Max Anderson: Well it’s working looking at the separately. So, endowment spending, you mentioned the Met. The Met has a very, I think, structured policy. They say about 80% or 80% of the spending is based on their prior fiscal year of spending which they adjust for inflation. And the remaining 20% is based on the market value of the endowment at the prior fiscal year. They tend to spend between 4.5 and 5.75% of the available funds. And when the times are tough, they are towards the top of the number often. Some other museums draw 6% normatively, and I think there’s a perspective on many that museums cannot change that spending rate, that it is fixed. And it’s not actually fixed. In fact, when most museums run deficits, they clean it up at the end of the year with what’s called an appropriation. And the appropriation is a draw from the endowment in excess of their policy that cleans up the shortfall and that way they don’t have to, “run a deficit” when in fact they are drawing more heavily from their endowment.
Katie Wilson-Milne: We mean income, just to be clear for our listeners. They’re not drawing from the principle of the endowment they’re drawing from income —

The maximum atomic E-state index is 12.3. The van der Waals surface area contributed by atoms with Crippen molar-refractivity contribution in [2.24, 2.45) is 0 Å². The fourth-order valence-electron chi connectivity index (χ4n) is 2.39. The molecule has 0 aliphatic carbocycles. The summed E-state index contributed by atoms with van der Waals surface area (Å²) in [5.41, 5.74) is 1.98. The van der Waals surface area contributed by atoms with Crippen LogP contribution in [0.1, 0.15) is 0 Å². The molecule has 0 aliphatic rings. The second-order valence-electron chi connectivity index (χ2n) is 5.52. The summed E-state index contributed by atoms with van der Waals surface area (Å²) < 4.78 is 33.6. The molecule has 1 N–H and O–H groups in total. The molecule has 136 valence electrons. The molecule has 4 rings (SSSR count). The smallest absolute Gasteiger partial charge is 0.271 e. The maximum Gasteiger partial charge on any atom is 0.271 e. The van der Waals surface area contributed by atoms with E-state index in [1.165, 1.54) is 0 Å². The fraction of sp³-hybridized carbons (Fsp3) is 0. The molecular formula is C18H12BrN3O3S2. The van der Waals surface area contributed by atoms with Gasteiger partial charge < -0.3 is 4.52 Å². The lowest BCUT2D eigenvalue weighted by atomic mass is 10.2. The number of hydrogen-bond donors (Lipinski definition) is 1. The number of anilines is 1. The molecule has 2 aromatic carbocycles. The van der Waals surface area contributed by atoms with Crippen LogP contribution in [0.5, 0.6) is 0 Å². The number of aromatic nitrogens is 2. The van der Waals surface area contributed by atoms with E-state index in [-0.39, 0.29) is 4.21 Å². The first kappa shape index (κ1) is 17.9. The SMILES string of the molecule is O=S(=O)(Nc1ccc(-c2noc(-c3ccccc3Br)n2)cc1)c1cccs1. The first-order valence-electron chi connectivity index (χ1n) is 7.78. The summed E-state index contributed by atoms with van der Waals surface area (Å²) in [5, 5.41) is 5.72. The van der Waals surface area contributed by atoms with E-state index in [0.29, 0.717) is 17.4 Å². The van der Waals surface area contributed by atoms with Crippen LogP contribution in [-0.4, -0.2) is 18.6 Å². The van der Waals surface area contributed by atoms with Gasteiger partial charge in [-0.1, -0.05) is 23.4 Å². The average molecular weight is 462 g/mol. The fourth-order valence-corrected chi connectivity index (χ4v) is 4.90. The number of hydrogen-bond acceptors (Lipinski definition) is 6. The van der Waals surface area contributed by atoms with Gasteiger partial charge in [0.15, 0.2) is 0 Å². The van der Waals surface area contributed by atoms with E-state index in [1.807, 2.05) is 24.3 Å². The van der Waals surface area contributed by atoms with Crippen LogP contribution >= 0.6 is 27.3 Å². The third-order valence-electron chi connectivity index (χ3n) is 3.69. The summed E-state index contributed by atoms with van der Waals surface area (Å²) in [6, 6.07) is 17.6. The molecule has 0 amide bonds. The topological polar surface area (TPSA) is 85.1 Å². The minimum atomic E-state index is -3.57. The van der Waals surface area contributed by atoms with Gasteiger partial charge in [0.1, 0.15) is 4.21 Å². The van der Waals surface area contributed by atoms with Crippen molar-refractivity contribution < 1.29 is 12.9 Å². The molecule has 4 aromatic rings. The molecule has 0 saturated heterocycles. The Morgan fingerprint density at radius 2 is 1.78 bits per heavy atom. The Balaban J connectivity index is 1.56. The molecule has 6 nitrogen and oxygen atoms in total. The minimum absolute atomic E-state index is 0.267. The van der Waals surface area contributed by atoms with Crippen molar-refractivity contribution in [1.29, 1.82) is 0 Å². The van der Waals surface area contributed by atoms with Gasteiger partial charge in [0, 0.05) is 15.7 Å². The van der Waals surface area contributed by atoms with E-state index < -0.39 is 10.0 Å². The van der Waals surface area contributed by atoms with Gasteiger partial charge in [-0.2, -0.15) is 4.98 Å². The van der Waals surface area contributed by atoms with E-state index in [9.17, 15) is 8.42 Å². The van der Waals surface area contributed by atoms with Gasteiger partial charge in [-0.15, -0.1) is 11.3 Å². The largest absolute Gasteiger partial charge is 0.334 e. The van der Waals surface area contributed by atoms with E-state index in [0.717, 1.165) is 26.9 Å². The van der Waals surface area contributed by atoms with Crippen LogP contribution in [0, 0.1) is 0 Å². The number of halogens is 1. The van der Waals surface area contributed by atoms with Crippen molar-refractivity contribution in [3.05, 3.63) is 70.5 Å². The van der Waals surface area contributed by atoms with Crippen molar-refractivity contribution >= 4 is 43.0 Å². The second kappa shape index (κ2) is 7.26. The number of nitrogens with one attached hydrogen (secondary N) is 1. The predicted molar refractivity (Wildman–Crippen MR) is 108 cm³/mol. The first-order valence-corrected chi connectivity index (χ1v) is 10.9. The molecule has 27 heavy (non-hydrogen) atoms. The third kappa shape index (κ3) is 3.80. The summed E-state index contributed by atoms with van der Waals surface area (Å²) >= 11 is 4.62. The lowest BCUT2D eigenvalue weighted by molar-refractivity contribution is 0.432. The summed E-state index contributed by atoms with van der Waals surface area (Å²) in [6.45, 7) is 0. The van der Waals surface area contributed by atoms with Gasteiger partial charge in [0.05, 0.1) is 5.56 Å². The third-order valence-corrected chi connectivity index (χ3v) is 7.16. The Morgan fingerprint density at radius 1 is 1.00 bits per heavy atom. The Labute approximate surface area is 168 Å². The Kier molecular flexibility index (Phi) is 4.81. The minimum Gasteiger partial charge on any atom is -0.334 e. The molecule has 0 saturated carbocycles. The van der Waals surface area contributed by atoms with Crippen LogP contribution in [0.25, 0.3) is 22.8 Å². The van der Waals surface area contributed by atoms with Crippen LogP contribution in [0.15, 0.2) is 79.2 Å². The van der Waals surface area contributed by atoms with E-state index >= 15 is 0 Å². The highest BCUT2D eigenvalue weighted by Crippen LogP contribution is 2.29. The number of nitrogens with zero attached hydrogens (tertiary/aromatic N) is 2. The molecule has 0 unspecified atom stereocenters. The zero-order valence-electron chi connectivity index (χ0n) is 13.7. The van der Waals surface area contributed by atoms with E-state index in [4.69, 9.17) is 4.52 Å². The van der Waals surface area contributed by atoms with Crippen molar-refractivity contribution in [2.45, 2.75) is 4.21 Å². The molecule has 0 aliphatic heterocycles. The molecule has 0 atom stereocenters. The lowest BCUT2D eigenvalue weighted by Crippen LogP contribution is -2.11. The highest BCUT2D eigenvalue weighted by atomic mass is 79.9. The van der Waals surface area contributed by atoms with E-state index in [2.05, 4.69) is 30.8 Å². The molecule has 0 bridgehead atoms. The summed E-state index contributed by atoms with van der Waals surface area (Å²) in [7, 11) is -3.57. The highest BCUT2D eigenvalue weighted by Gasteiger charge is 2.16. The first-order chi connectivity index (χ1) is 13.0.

Max Anderson: Yes.
Katie Wilson-Milne: — of the investment.
Max Anderson: Yes, that’s correct. The invading the principle is a core question that has not had to happen in recent years and is not likely to happen. And to your point about the largest endowments, they have a lot more flexibility on what they can do with board designated funds and with spending rate. Smaller institutions that have, let’s say, a $20 million endowment, if their operating budget is only $5 million, that’s a huge chunk of their operating budget, $1 million a year. So, I don’t want to suggest that the problem is unique to the Met or that smaller institutions don’t have latitude or obligations and needs, but each institution approaches their endowment policy differently, and it is exactly at this moment, at a time of stress, that those policies come into fresh scrutiny and can lead to change.
Steve Schindler: So maybe we should talk a little bit also about deaccessioning Max, because that has come into relief also recently with the AAMD resolutions about trying to provide some additional flexibility to art museums during this times of crisis. You know, it has always been a bedrock kind of prohibition about deaccessioning to use those funds for operations, but I’m wondering whether in this time of crisis, whether there’s any flexibility that you see in that, kind of, long-standing policy?